MUSIC / Grace notes: Phil Johnson on Stephane Grappelli at the Bath Festival

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The Independent Culture
Merci, merci, thanks a million, I thank you]' One expected Grappelli to get a rousing reception just for still being alive, but the standing ovation at the end of this concert came as a thoroughly deserved tribute to genius. Although the whole evening floated on a cloud of sentimental goodwill, no special allowances had to be made for his performance. Grappelli at 86 years of age is, in essential respects, the same as ever.

He played two 45-minute sets, and soloed quite masterfully in tune after tune; if he occasionally laid back to let the guitarist and the bassist strut their stuff, this is what he has always done, only now perhaps a little more so than in the past. The grace and the beauty of his playing may even have deepened. Certainly it acted as a forceful reminder of just how great a musician Grappelli is. His music is easy on the ear but never facile - there is a delicacy of touch, an elegance and a glorying in the pleasures of the familiar that make him the most European of all jazz improvisers. He is a true musical intimiste, like a visual equivalent of Bonnard or Vuillard.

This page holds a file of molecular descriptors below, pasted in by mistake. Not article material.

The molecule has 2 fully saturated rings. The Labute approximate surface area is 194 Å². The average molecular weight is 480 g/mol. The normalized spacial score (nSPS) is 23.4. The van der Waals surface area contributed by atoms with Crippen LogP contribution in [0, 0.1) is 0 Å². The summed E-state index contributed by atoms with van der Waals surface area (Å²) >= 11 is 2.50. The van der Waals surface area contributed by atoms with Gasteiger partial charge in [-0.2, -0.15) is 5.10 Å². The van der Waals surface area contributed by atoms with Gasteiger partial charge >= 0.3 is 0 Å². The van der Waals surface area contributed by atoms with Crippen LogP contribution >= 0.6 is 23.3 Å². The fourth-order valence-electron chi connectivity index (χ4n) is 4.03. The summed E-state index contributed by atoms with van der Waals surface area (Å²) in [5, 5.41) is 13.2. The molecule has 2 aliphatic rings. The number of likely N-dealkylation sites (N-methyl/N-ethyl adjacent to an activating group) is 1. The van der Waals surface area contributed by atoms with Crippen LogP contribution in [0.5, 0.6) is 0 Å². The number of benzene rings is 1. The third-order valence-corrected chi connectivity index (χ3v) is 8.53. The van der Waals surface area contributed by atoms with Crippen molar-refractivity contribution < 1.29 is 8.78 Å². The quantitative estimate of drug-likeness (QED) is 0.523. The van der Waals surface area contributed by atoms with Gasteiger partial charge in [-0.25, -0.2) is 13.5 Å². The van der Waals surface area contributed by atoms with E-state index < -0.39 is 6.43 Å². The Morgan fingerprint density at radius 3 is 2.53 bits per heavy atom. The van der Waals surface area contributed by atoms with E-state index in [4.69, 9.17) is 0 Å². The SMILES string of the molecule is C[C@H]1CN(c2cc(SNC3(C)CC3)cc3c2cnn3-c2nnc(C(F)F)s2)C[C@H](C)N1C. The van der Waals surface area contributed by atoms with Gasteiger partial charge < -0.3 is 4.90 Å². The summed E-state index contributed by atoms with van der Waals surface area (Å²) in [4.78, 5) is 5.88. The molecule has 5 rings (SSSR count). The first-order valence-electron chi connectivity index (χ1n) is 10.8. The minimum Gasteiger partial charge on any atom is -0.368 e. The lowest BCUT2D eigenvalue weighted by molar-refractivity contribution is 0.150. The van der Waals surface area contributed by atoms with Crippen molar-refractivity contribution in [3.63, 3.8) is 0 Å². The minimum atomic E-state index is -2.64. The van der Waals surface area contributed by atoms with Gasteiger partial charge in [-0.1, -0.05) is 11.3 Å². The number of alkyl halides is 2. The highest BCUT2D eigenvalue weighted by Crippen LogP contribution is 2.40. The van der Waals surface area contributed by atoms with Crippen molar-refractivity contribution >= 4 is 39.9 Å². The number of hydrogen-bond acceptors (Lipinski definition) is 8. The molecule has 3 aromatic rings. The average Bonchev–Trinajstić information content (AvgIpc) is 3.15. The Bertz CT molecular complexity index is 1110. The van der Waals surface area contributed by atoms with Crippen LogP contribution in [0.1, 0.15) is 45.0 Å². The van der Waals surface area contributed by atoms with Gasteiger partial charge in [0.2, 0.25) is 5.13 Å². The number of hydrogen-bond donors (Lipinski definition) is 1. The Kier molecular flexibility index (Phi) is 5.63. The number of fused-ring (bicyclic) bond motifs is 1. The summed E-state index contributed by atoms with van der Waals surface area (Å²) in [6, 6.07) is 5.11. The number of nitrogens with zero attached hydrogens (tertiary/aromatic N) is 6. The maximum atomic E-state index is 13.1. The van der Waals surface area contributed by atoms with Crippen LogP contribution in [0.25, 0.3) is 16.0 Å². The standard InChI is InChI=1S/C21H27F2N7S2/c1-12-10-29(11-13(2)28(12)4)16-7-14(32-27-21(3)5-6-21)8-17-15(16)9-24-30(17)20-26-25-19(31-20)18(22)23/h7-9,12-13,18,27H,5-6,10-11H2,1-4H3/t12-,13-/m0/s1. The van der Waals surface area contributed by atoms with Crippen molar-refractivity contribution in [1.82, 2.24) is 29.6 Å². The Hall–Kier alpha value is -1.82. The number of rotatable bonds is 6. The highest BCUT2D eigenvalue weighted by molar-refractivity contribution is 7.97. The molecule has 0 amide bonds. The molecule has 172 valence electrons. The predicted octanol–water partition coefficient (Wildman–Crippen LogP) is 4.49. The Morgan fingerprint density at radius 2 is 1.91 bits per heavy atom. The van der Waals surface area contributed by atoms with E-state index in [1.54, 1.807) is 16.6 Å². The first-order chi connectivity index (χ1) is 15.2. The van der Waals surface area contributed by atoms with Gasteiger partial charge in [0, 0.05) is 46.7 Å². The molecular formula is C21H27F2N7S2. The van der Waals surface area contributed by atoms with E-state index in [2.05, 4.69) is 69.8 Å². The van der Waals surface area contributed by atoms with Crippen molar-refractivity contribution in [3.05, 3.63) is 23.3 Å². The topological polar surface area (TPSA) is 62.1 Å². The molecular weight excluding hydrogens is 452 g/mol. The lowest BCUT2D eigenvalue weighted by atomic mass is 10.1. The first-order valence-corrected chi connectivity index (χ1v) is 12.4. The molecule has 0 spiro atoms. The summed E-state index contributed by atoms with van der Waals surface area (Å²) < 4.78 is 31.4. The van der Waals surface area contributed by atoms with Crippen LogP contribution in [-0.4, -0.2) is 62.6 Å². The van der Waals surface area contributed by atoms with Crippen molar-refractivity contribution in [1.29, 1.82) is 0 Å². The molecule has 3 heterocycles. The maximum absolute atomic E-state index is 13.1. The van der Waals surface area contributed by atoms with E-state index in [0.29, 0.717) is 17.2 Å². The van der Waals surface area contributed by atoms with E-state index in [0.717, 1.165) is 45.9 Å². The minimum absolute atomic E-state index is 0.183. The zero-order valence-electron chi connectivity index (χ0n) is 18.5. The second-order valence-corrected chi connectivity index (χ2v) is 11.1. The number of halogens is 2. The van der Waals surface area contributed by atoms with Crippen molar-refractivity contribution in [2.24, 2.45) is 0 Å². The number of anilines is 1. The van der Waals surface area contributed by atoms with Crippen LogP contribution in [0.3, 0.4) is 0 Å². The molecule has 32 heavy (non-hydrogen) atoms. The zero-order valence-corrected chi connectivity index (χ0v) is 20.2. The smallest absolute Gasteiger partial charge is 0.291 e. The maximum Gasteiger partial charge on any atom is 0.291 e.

The parallels with the visual arts are inescapable. Though he deconstructs the bare bones of a Tin Pan Alley tune until, by the second or third chorus, it threatens to become an abstract, the original subject is always tantalisingly there - like Delaunay's Eiffel Tower - however prismatic the view.

The tunes Grappelli plays comprise a popular folk memory of the century, the classic American song-book from Gershwin to Porter. But the liberties he takes with the metrics of the material are breathtaking; he can parrot every syllable of a well-worn line and then suddenly leapfrog the next in a long bowing smear of the strings that almost stops the heart. On 'Someone to Watch Over Me', Grappelli played the melody straight, then doubled the time before letting the memory of the audience complete the tune as he provided an oblique harmonic counterpoint.

Grappelli has not slackened in his choice of sidemen, either. The band, with Marc Fosset on guitar and Jean- Phillippe Viret on double- bass, was outstanding, and perfectly schooled in the quiet, elegant house style.

Fosset has obviously developed a repertoire of solo features - including some of the best whistling you've ever heard - in order to give Stephane a breather, but his own solos on guitar were amazingly adept, and Viret played a bowed solo that was quite superb.

Grappelli, incredibly, continues to sound timeless and occasionally even avant- garde. The good news is the concert will be broadcast on Radio 3 later this month. Don't miss it.

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